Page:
law firm content marketing

10 Content Marketing Tactics for Legal Vendors

by Tim Baran • May 11th, 2018 • Content Marketing | Blog

Content Marketing for Legal VendorsContent helps to build your brand, establish expertise, develop trust, and generate leads. Whether you’re a startup tech company or a mature organization serving the legal community, potential customer and industry leaders use content to find and validate you, what you do, and the products and services you offer.

Here are top ideas, formats, and tactics to consider when devising your content strategy.

1. Website – You need a website. It’s your calling card on the web. A place to showcase your company and demonstrate your product and speak to the problems of your potential customers.

2. Microsites – Does a particular problem your customers face keep popping up? Do you offer a unique feature or solution? Have you designed an interactive engagement that tells a story? You should consider creating a simple site addressing just that issue, solution, or interaction. These sites have their own domain or a subdomain of the main site.

3. Blogging – This is a no-brainer. “I don’t have the time” is simply not an excuse for not blogging. This is where you produce content that is helpful to your current and potential customers – usually, lawyers and law firms. This is also where you create original content that can be repurposed to other formats, including lead-generating content.

4. Social Media – You must have a social media presence. It’s today’s word-of-mouth and one of the first places potential clients look to validate and engage. Social media, particularly Twitter, is useful for building meaningful relationships with industry leaders. It’s also become a help desk of sorts for many companies.

5. Webinars – Put on regular webinars on topics and trends that are relevant to your prospective customers. Create Vimeo and SlideShare accounts for your presentations. Get a current customer or industry leader to co-present. This is an effective lead generating activity so remember to closely align your topics with the service, tools, and solutions you offer.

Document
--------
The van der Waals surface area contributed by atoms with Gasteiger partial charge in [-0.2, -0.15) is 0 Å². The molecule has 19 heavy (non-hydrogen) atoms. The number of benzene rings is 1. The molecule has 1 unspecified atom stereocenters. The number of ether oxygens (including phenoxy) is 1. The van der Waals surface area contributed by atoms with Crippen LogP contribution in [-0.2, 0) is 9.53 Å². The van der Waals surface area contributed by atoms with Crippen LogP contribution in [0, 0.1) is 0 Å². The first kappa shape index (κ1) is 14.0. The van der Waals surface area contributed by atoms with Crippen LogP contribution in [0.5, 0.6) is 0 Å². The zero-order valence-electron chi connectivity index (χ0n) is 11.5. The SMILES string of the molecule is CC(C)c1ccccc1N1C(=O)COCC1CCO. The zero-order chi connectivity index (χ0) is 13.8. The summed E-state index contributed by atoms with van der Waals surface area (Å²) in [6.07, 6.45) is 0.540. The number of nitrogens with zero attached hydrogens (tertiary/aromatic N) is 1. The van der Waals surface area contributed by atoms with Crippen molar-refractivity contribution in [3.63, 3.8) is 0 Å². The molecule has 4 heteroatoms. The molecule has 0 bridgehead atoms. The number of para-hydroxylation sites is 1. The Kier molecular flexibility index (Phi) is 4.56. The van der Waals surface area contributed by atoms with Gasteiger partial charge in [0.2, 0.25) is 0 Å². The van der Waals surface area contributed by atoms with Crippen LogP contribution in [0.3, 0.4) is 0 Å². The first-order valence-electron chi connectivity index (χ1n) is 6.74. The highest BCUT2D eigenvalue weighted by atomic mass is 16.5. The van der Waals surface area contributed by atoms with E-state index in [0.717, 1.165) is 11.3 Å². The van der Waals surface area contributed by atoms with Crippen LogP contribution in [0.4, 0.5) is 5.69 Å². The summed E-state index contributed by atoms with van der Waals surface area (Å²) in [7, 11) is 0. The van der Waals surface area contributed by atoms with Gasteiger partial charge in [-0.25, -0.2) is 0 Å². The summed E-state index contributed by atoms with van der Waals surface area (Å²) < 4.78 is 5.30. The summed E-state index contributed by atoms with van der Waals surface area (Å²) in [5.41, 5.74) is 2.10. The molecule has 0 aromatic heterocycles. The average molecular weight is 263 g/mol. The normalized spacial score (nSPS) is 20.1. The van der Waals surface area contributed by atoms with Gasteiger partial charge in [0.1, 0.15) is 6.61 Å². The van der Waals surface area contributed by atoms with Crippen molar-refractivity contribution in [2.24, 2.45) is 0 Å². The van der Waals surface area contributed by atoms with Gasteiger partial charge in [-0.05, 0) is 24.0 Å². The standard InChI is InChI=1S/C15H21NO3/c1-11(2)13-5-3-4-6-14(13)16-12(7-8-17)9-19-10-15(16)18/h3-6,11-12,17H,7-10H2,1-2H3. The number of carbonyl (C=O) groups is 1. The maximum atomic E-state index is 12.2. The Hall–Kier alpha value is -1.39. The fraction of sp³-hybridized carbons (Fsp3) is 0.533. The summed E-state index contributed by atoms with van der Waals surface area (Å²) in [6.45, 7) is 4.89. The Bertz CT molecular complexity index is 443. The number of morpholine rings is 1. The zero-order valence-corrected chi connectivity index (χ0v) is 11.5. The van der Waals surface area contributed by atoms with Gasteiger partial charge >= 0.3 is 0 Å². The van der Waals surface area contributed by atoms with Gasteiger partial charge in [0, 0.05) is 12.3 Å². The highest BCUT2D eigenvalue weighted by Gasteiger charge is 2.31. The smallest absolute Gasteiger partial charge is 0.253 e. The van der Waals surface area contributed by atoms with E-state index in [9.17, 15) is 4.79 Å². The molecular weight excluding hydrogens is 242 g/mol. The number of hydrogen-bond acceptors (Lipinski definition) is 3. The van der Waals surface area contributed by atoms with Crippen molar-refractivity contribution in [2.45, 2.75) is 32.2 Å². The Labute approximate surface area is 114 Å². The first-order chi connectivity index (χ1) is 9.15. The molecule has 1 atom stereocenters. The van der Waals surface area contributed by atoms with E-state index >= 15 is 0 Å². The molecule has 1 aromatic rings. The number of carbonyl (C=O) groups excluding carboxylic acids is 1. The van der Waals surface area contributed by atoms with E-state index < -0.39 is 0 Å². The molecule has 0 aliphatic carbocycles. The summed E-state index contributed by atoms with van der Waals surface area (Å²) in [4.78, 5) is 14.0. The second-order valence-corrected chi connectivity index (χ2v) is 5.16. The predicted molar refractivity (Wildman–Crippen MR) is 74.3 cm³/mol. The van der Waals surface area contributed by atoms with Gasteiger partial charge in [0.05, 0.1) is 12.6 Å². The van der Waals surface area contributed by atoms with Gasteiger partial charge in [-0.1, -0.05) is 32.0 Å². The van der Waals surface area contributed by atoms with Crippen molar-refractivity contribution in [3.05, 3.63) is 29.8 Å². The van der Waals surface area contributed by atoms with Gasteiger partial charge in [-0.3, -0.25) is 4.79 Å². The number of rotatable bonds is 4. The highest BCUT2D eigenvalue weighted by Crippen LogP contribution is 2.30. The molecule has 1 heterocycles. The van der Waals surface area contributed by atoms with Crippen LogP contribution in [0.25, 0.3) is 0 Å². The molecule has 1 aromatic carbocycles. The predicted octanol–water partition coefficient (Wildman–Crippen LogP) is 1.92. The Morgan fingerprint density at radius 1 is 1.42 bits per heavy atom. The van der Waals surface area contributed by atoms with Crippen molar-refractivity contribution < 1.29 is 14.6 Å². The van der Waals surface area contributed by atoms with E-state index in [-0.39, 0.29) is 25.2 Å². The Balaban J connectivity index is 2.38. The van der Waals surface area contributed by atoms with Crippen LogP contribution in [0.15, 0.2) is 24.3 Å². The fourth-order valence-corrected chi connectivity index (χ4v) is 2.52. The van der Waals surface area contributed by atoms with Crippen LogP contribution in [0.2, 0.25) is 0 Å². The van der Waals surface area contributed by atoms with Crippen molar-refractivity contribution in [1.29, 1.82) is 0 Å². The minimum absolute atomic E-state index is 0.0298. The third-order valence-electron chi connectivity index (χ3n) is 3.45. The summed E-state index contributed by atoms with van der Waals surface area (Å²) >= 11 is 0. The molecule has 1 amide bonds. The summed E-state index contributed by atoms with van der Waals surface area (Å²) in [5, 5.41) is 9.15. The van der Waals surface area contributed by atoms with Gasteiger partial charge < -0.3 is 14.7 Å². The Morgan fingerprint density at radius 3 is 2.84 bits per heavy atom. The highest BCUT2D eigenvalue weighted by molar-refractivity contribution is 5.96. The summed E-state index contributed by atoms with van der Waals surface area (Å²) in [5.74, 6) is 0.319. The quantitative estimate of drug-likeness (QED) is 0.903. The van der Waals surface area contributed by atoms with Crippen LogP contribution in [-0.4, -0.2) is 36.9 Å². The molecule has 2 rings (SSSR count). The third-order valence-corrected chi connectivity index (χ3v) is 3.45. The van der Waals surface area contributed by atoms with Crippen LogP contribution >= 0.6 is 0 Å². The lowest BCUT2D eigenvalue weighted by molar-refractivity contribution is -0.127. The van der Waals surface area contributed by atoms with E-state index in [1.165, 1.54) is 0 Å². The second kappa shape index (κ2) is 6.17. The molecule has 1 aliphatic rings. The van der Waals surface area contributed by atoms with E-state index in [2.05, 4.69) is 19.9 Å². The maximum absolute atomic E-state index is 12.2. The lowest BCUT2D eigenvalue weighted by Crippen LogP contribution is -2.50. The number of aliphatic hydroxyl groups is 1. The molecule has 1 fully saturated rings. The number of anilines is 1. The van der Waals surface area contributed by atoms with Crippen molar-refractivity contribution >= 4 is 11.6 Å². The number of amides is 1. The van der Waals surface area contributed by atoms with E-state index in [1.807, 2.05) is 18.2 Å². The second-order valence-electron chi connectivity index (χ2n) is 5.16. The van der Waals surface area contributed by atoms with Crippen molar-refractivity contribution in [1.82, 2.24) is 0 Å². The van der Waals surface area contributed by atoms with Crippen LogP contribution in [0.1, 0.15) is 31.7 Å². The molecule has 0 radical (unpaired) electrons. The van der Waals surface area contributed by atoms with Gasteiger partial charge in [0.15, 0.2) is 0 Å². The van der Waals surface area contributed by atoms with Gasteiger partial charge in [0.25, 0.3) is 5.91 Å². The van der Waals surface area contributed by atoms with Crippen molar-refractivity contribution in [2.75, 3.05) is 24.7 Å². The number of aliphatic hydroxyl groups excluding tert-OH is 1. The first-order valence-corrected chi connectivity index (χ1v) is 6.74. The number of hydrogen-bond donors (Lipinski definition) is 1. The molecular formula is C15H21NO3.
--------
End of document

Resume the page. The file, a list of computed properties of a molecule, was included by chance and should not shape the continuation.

6. Ebooks & White Papers – Creating ebooks and white papers is not as burdensome as you think. Repurpose the content you’ve already created in the prior efforts: blogging and webinars. This is also a great lead-generating tool. Early-stage companies can go a bit broader with topics to generate awareness, referred to as top or middle of the funnel leads.

7. Videos – I’m not a fan of the popular cartoon characters that explain your product or service in two minutes. Instead, get a product expert and customer to talk about their problem and how you solve it. Build a “resources” page to house your webinar recordings, which, after a bit of post-production work, you can “gate” – require an email address to view. Sit down for an hour and produce ten 2-minute video clips. Write a blog post about each. That’s one blog post for 10 weeks. Your content strategy is starting to come into shape.

8. Email Newsletter – Your webinars, ebooks and white papers have helped you grow your email subscriber list. Now it’s time create a weekly or monthly newsletter which provides useful content for your subscribers. It’s also an opportunity to keep top of mind with potential clients – folks who downloaded your content or attended your event.

9. Case Studies and testimonials – These still work. Other voices – actual users – proclaiming the value of your product speak volumes. Ask your customers for testimonials. It’s an advantage for them to show they’re up on the latest technology and productivity tools and services. Don’t get hamstrung by the “perfect” case study format. I’ve seen this happen way too often. In fact, the old tired format could do with a refresh. Avoid marketing speak and let the customer’s voice lead the way. Case studies and testimonials are essential for repurposing to other marketing collateral such as flyers at trade shows.

10. Podcast – It’s the golden age of podcasting and there’s a reason for it: convenience and quick, actionable takeaways. You can listen at the gym, during your commute, or when you have down time and don’t want to stare at a screen. Producing a podcast does take some effort. Focus on a specific topic. Don’t try to appeal to everyone in an effort to get more downloads. A focused, loyal following is what you need. If you don’t have the time, reach out to do guest spots on other podcasts. The Legal Talk Network has an ever expanding library of podcasts. Get in touch with them.

Finally, “Build it and they will come” does not work with digital properties. In addition to creating useful content, you must let people know where it is and how to find you. You do this by optimizing for search so that when someone is searching for answers to a problem which your product or service helps to solve they’ll find you.

Updated and republished May 11, 2018. 

Legal vendors content marketing


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